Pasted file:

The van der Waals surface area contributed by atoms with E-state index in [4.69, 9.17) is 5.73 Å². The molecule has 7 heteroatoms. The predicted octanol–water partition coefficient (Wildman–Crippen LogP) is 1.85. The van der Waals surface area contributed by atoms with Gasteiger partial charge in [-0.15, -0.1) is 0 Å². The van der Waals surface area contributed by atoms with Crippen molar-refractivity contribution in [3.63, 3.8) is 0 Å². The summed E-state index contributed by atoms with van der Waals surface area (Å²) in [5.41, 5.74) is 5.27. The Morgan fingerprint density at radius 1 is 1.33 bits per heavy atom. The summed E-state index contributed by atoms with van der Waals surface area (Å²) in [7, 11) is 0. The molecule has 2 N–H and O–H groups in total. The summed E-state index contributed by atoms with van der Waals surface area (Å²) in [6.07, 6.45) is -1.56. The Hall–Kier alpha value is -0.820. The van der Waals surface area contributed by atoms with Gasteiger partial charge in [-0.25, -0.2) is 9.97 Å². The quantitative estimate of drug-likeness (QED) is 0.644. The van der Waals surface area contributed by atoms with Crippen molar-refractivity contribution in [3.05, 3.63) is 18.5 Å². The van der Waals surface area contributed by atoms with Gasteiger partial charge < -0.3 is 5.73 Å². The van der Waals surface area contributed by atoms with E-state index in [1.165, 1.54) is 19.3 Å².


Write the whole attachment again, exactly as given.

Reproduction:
The van der Waals surface area contributed by atoms with E-state index in [4.69, 9.17) is 5.73 Å². The molecule has 7 heteroatoms. The predicted octanol–water partition coefficient (Wildman–Crippen LogP) is 1.85. The van der Waals surface area contributed by atoms with Gasteiger partial charge in [-0.15, -0.1) is 0 Å². The van der Waals surface area contributed by atoms with Crippen molar-refractivity contribution in [3.63, 3.8) is 0 Å². The summed E-state index contributed by atoms with van der Waals surface area (Å²) in [5.41, 5.74) is 5.27. The Morgan fingerprint density at radius 1 is 1.33 bits per heavy atom. The summed E-state index contributed by atoms with van der Waals surface area (Å²) in [7, 11) is 0. The molecule has 2 N–H and O–H groups in total. The summed E-state index contributed by atoms with van der Waals surface area (Å²) in [6.07, 6.45) is -1.56. The Hall–Kier alpha value is -0.820. The van der Waals surface area contributed by atoms with Gasteiger partial charge in [-0.25, -0.2) is 9.97 Å². The quantitative estimate of drug-likeness (QED) is 0.644. The van der Waals surface area contributed by atoms with Crippen molar-refractivity contribution in [3.05, 3.63) is 18.5 Å². The van der Waals surface area contributed by atoms with Gasteiger partial charge < -0.3 is 5.73 Å². The van der Waals surface area contributed by atoms with E-state index in [1.165, 1.54) is 19.3 Å².